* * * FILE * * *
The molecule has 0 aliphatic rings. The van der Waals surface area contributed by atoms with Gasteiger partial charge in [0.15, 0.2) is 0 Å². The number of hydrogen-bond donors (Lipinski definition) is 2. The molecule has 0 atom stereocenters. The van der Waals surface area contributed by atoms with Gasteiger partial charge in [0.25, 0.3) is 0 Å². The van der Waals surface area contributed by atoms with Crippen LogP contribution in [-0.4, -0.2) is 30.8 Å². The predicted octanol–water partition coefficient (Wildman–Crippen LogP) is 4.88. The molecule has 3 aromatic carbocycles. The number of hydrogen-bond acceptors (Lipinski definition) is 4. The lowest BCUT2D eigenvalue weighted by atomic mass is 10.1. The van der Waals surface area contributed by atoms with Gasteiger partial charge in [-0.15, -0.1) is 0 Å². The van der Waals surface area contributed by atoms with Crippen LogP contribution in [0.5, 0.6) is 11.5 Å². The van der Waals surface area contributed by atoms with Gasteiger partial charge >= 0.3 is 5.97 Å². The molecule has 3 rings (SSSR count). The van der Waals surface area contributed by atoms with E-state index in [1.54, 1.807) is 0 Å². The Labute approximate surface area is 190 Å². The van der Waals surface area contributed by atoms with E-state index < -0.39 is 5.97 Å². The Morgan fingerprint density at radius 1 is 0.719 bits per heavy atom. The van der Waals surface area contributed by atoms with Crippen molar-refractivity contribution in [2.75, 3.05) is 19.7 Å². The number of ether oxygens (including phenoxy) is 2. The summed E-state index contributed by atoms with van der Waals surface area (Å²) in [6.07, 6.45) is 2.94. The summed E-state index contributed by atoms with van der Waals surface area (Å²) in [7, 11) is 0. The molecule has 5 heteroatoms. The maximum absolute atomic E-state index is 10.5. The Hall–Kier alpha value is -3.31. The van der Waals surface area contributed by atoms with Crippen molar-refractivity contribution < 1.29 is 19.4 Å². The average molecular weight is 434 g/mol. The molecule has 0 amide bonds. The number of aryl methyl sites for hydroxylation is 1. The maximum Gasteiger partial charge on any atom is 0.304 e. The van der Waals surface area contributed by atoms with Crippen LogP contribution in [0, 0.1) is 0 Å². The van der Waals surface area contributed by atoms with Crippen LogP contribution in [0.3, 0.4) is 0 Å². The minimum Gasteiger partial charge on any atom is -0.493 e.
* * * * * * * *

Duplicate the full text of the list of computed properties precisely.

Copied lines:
The molecule has 0 aliphatic rings. The van der Waals surface area contributed by atoms with Gasteiger partial charge in [0.15, 0.2) is 0 Å². The number of hydrogen-bond donors (Lipinski definition) is 2. The molecule has 0 atom stereocenters. The van der Waals surface area contributed by atoms with Gasteiger partial charge in [0.25, 0.3) is 0 Å². The van der Waals surface area contributed by atoms with Crippen LogP contribution in [-0.4, -0.2) is 30.8 Å². The predicted octanol–water partition coefficient (Wildman–Crippen LogP) is 4.88. The molecule has 3 aromatic carbocycles. The number of hydrogen-bond acceptors (Lipinski definition) is 4. The lowest BCUT2D eigenvalue weighted by atomic mass is 10.1. The van der Waals surface area contributed by atoms with Gasteiger partial charge in [-0.15, -0.1) is 0 Å². The van der Waals surface area contributed by atoms with Crippen LogP contribution in [0.5, 0.6) is 11.5 Å². The van der Waals surface area contributed by atoms with Gasteiger partial charge >= 0.3 is 5.97 Å². The molecule has 3 rings (SSSR count). The van der Waals surface area contributed by atoms with E-state index in [1.54, 1.807) is 0 Å². The Labute approximate surface area is 190 Å². The van der Waals surface area contributed by atoms with E-state index < -0.39 is 5.97 Å². The Morgan fingerprint density at radius 1 is 0.719 bits per heavy atom. The van der Waals surface area contributed by atoms with Crippen molar-refractivity contribution in [2.75, 3.05) is 19.7 Å². The number of ether oxygens (including phenoxy) is 2. The summed E-state index contributed by atoms with van der Waals surface area (Å²) in [6.07, 6.45) is 2.94. The summed E-state index contributed by atoms with van der Waals surface area (Å²) in [7, 11) is 0. The molecule has 5 heteroatoms. The maximum absolute atomic E-state index is 10.5. The Hall–Kier alpha value is -3.31. The van der Waals surface area contributed by atoms with Crippen molar-refractivity contribution < 1.29 is 19.4 Å². The average molecular weight is 434 g/mol. The molecule has 0 amide bonds. The number of aryl methyl sites for hydroxylation is 1. The maximum Gasteiger partial charge on any atom is 0.304 e. The van der Waals surface area contributed by atoms with Crippen LogP contribution in [0, 0.1) is 0 Å². The van der Waals surface area contributed by atoms with Crippen LogP contribution in [0.3, 0.4) is 0 Å². The minimum Gasteiger partial charge on any atom is -0.493 e.